Have you ever wondered what produces the variety of effects that come after consuming cannabis?
Cannabinoids are chemical compounds found in cannabis – and in our own bodies!
Yes, that’s right, the human body produces its own cannabinoids which are known as endocannabinoids. One example of these naturally occurring compounds is anandamide, named from the Sanskrit word for “joy” or “bliss.” Your body naturally produces endocannabinoids, like anandamide, on-demand.
Cannabinoids found in plants (such as cannabis) are called phytocannabinoids.
Interestingly, phytocannabinoids and endocannabinoids both interact with the same receptors, known as CB1 and CB2, found throughout the body. Together, this network of binding sites (receptors) and chemical messengers (cannabinoids) is known as the Endocannabinoid System or ECS.
You’re likely familiar with THC and CBD, two of the most well-known cannabinoids. But did you know there are over 100 cannabinoids found in cannabis?
Cannabis science is still very much in its infancy, and as research advances it will be fascinating to learn more about these cannabinoids in the years and decades to come. In the meantime, let’s answer the question “what are cannabinoids?” as we cover 10 of the most prominent ones:
No overview of cannabinoids could be complete without discussing THC (tetrahydrocannabinol).
THC elicits a diverse range of effects by binding directly to both CB1 and CB2 receptors. It is best known, however, for “its activities as a psychoactive agent, analgesic [pain-reliever], muscle relaxant and antispasmodic.”1
Researchers discovered THC and isolated it from the cannabis plant in the 1960s2, and many people now incorrectly use the terms ‘cannabis’ and ‘THC’ interchangeably.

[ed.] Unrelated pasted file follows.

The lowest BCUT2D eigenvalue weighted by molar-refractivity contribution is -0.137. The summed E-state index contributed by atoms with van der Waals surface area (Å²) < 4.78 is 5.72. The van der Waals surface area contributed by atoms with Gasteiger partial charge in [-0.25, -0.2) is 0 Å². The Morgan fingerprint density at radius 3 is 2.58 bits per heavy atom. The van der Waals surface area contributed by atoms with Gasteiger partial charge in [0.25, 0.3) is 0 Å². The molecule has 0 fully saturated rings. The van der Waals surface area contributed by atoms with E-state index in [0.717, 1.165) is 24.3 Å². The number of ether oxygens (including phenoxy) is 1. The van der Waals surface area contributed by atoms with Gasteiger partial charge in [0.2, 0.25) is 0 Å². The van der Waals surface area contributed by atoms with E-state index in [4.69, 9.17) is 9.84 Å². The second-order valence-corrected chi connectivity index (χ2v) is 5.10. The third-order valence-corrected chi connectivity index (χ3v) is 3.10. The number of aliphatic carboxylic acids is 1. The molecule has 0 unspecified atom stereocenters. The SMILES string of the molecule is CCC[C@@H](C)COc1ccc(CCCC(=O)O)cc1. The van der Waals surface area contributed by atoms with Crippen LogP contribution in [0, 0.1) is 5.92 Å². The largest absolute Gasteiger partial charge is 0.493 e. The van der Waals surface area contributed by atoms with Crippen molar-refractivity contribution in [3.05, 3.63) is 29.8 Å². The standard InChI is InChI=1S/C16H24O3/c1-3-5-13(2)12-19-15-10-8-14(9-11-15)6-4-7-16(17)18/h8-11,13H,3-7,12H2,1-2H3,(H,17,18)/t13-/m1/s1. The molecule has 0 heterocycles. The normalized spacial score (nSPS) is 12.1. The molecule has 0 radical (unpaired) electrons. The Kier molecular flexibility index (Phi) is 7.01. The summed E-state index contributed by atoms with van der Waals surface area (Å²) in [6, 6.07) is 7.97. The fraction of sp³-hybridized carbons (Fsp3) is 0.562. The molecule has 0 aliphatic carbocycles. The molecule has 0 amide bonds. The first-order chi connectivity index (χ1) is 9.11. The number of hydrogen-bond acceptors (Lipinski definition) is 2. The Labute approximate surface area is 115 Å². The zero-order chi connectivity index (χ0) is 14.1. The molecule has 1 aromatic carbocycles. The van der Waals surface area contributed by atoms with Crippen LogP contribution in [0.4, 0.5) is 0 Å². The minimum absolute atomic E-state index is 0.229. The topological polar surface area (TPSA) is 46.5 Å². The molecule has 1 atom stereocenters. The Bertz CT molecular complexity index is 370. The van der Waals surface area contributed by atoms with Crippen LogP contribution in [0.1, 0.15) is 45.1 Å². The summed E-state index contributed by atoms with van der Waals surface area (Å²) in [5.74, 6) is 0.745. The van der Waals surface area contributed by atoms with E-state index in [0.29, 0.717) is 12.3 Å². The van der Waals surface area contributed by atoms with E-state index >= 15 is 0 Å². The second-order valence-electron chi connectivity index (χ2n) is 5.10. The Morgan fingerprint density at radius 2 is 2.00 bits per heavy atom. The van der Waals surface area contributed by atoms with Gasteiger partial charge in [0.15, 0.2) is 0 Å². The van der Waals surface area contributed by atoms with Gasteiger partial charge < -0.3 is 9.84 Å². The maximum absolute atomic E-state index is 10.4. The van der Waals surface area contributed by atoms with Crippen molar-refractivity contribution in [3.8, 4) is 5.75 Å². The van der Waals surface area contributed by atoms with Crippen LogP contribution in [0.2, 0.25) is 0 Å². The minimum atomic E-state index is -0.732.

Of course, THC is only one of 100+ cannabinoids, and there are plenty of varieties of cannabis that contain only trace amounts of it.
Another misconception is that THC is a ‘recreational’ cannabinoid used only to get high. In reality, THC has a multitude of potential therapeutic applications and is commonly used by both medical and recreational consumers.
THCA (tetrahydrocannabinolic acid) is the precursor of THC. Fresh cannabis plants contain the greatest amount of THCA. During the drying process, some THCA is converted into THC, but the remaining THCA doesn’t become THC until being exposed to heat – either from smoking, vaping or cooking cannabis. This process is known as decarboxylation.
One study found that THCA is “capable of substantially improving the symptoms of obesity-associated metabolic syndrome and inflammation.”3
Another study noted, “THCA shows potent neuroprotective activity,”4 while a third study found that “THCA may be a more potent alternative to THC in the treatment of nausea and vomiting.”5
Despite the popularity of THC, THCA may hold just as much – or even more – therapeutic potential as the psychoactive cannabinoid.
Until recently, high levels of CBD (cannabidiol) were mainly found in hemp plants. As interest has increased in the non-intoxicating cannabinoid, so too has the number of high-CBD cannabis cultivars (such as ACDC and Durga Mata 2) and other CBD products (such as CBD Softgels and CBD Sprays).
An intriguing feature of CBD is that it seems to counteract some of the possible negative side effects of high-THC cannabis. Dr. Russo notes that CBD has a “modulatory effect on THC-associated adverse events such as anxiety, tachycardia, hunger and sedation in rats and humans.”1